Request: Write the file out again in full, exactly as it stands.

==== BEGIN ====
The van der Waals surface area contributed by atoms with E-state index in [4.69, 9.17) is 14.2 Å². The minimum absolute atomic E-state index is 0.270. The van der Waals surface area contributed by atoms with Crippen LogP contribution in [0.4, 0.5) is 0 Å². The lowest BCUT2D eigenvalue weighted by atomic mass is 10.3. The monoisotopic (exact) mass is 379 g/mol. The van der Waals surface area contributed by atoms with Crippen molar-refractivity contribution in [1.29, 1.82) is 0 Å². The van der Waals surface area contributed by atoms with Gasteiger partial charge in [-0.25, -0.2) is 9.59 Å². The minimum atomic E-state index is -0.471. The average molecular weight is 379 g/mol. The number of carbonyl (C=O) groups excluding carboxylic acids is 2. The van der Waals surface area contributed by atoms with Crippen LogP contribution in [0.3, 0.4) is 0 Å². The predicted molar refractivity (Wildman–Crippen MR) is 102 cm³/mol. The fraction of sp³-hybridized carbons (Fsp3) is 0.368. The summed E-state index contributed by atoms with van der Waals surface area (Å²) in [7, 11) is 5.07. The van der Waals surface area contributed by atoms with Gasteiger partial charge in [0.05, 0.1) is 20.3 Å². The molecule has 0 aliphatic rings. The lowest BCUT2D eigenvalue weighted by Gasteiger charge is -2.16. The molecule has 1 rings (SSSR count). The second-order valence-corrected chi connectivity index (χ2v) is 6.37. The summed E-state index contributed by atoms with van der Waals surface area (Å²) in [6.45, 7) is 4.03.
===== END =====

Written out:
The van der Waals surface area contributed by atoms with E-state index in [4.69, 9.17) is 14.2 Å². The minimum absolute atomic E-state index is 0.270. The van der Waals surface area contributed by atoms with Crippen LogP contribution in [0.4, 0.5) is 0 Å². The lowest BCUT2D eigenvalue weighted by atomic mass is 10.3. The monoisotopic (exact) mass is 379 g/mol. The van der Waals surface area contributed by atoms with Crippen molar-refractivity contribution in [1.29, 1.82) is 0 Å². The van der Waals surface area contributed by atoms with Gasteiger partial charge in [-0.25, -0.2) is 9.59 Å². The minimum atomic E-state index is -0.471. The average molecular weight is 379 g/mol. The number of carbonyl (C=O) groups excluding carboxylic acids is 2. The van der Waals surface area contributed by atoms with Crippen LogP contribution in [0.3, 0.4) is 0 Å². The predicted molar refractivity (Wildman–Crippen MR) is 102 cm³/mol. The fraction of sp³-hybridized carbons (Fsp3) is 0.368. The summed E-state index contributed by atoms with van der Waals surface area (Å²) in [7, 11) is 5.07. The van der Waals surface area contributed by atoms with Gasteiger partial charge in [0.05, 0.1) is 20.3 Å². The molecule has 0 aliphatic rings. The lowest BCUT2D eigenvalue weighted by Gasteiger charge is -2.16. The molecule has 1 rings (SSSR count). The second-order valence-corrected chi connectivity index (χ2v) is 6.37. The summed E-state index contributed by atoms with van der Waals surface area (Å²) in [6.45, 7) is 4.03.